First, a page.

The New York Times editorializes on Speaker [sw: Dennis Hastert]'s (R-Ill.) land deal:
Dennis Hastert, the speaker of the House, promised credible reform back when the stench of illegal quid pro quo dealings between lobbyists and ethically challenged lawmakers seized public attention. But nothing close to true self-policing is emerging from Congress. And now Mr. Hastert is the latest lawmaker in the limelight for the rampant pork-barrel practice of earmarking — the swift, debate-free inclusion in mass appropriations bills of small fortunes in government favors for special pleaders. In the speaker's case, his $200 million earmark to advance a road project known as Prairie Parkway back home in Illinois became an acute embarrassment after local news media and critics discovered Mr. Hastert netted a fast $2 million profit from dealing in land situated several miles from the proposed roadway. ... But we can hope Mr. Hastert would see, at least in hindsight, the cloud that this activity has cast over Congress, which slipped 13,012 earmarks to passage this year worth $67 billion. That's a tripling of the pork trough since the Republicans won control of the House in 1994. Sometimes it seems as if earmarking is all this Congress knows how to do. Members have spent so few calendar days in Washington that they hark back to the "do-nothing" Congress excoriated six decades ago by President Harry Truman.Continue reading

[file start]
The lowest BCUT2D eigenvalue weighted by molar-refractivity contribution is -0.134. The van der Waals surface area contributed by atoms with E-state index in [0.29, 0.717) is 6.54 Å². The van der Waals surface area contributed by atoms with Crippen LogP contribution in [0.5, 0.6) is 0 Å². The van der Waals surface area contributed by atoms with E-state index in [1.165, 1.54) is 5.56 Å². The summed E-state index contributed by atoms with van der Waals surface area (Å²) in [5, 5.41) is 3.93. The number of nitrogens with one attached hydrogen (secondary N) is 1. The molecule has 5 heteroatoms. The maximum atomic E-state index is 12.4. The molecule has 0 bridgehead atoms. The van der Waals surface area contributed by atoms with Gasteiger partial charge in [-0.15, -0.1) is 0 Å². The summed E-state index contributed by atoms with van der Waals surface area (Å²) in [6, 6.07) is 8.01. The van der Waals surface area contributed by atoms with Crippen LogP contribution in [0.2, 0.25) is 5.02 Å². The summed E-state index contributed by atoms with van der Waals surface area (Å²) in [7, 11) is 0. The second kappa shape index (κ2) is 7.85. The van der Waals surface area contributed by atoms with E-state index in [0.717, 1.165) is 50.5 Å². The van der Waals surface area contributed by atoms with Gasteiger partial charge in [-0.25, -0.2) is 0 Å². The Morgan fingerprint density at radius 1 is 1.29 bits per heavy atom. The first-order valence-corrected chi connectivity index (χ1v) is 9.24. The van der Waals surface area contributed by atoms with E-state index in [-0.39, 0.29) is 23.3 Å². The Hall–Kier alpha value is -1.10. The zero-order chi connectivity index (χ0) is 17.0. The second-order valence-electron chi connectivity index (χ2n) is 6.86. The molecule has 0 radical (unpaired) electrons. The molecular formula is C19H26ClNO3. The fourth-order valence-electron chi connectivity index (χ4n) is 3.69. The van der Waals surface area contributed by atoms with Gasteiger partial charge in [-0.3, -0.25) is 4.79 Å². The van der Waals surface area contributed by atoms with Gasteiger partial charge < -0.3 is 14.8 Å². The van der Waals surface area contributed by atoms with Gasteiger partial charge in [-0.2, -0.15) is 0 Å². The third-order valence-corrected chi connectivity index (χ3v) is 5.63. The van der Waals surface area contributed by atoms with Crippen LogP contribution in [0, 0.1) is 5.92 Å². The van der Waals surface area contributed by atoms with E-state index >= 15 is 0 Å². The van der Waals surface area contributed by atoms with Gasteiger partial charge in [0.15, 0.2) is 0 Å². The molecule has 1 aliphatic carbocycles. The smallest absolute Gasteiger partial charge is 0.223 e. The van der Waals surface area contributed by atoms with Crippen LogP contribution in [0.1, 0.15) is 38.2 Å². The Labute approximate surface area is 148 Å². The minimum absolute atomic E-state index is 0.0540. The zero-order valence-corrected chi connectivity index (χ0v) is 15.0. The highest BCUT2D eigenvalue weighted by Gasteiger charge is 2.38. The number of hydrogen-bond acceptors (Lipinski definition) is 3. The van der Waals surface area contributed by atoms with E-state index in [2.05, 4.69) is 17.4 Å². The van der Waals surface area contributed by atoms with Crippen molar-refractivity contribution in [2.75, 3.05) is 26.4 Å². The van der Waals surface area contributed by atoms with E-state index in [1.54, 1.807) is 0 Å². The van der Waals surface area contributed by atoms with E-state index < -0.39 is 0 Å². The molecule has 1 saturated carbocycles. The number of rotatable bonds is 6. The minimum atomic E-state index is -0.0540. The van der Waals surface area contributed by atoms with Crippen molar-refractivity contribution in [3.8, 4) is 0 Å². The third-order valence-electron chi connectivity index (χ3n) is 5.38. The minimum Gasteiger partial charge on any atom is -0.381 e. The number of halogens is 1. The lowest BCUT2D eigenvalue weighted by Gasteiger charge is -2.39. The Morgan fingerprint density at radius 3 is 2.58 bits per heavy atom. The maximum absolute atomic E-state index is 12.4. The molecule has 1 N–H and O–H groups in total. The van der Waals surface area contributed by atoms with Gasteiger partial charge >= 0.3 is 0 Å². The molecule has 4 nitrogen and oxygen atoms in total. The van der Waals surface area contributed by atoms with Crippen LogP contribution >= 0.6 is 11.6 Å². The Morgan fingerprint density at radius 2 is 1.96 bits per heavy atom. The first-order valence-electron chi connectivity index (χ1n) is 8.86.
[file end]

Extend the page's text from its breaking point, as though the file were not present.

The Aurora Beacon News reports that [sw: Dennis Hastert] (R-Ill.) is "miffed" at the allegations, first reported here at the Sunlight Foundation, that he improperly profited from a real estate deal while pushing for the Praire State Parkway. Hastert says, "There is no substance to it. I've been working on the Prairie Parkway probably for a good 18 years. That's a matter of record, it is not built. Nothing to it." An article by Joe Conason in Salon shows that what Hastert was doing has a long tradition in American politics going back to Tammany Hall:
A hundred years ago, George Washington Plunkitt, New York state senator and leader of the Tammany Democrats, explained how to profit from "honest graft."Continue reading
Journalist William Riordon recorded the great grifter's immortal words in "Plunkitt of Tammany Hall," a classic volume that must be consulted by anyone who hopes to understand urban (and now suburban) politics.
"I seen my opportunities and I took 'em," Plunkitt famously boasted. The boss went on to discuss in detail exactly what he meant:
"My party's in power in the city, and it's goin' to undertake a lot of public improvements. Well, I'm tipped off, say, that they're going to lay out a new park at a certain place.
"I see my opportunity and I take it. I go to that place and I buy up all the land I can in the neighborhood. Then the board of this or that makes its plan public, and there is a rush to get my land, which nobody cared particular for before.
"Ain't it perfectly honest to charge a good price and make a profit on my investment and foresight? Of course, it is. Well, that's honest graft.
"Or, supposin' it's a new bridge they're goin' to build. I get tipped off and I buy as much property as I can that has to be taken for approaches. I sell at my own price later on and drop some more money in the bank.
"Wouldn't you? It's just like lookin' ahead in Wall Street or in the coffee or cotton market. It's honest graft, and I'm lookin' for it every day in the year."